Northrop Grumman pays for Cync program companies’ office space and equipment at the UMBC incubator. Its own entrepreneur-in-residence at the incubator works with the companies on business plans and marketing.
 
Valentino says the Cync program is getting requests from companies outside the U.S. and elsewhere in the country. “They wanted to expand to Maryland specifically for the Cync program and to work with federal government,” he says of the companies.
 
Northrop Grumman provides a link to potential customers in the federal marketplace. “Our intention is to partner with the companies,” he says.
 
Ellen Hemmerly, executive director at [email protected], says there are more than 100 companies in the research and technology park. Of these, two-thirds are early-stage companies that are participating in one of its three incubators. Bwtech’s cybersecurity incubator has 35 early-stage companies and another 10 companies that are more mature businesses.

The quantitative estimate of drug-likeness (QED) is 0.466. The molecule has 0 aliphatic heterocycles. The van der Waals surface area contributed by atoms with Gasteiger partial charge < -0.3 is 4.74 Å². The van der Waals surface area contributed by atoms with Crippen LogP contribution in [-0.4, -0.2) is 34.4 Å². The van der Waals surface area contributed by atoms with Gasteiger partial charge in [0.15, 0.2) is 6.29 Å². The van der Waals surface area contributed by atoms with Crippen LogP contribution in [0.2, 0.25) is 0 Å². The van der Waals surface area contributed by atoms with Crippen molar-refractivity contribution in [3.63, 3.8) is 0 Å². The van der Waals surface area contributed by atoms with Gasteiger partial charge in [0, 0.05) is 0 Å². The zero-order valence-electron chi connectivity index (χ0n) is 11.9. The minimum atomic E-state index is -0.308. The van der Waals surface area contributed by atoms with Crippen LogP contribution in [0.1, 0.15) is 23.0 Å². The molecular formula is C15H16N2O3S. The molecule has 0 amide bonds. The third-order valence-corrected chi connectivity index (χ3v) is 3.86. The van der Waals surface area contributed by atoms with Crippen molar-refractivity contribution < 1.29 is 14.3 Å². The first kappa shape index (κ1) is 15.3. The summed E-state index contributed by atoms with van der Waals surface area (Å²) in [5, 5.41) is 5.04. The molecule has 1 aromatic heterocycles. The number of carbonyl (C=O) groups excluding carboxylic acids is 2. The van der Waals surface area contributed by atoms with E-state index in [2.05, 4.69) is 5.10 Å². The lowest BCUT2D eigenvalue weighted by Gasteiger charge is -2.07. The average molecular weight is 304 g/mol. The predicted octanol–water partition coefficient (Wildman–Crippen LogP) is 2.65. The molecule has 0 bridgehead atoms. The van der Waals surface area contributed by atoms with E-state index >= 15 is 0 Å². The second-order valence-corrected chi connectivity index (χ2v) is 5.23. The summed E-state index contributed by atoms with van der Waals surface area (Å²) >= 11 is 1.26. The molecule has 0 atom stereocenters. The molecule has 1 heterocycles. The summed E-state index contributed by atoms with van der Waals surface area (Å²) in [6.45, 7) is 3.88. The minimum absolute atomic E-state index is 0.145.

Of the 35 early-stage companies, eight are participating in the Cync program. She says that when the Cync program was established, there was not an absolute number set on the number of companies that could participate.

"We projected five to six companies at any one time, and we are staying within that framework.”
 
Sources: Chris Valentino, Northrop Grumman Information Systems; Ellen Hemmerly, [email protected] Research and Technology Park
Writer: Barbara Pash

White Marsh company partners with Microsoft for cloud computing

Motifworks Inc this month entered into a partnership with Microsoft to promote its cloud platform, Windows Azure. This is the first partnership between the White Marsh cloud, mobile application and data analytics company and Microsoft.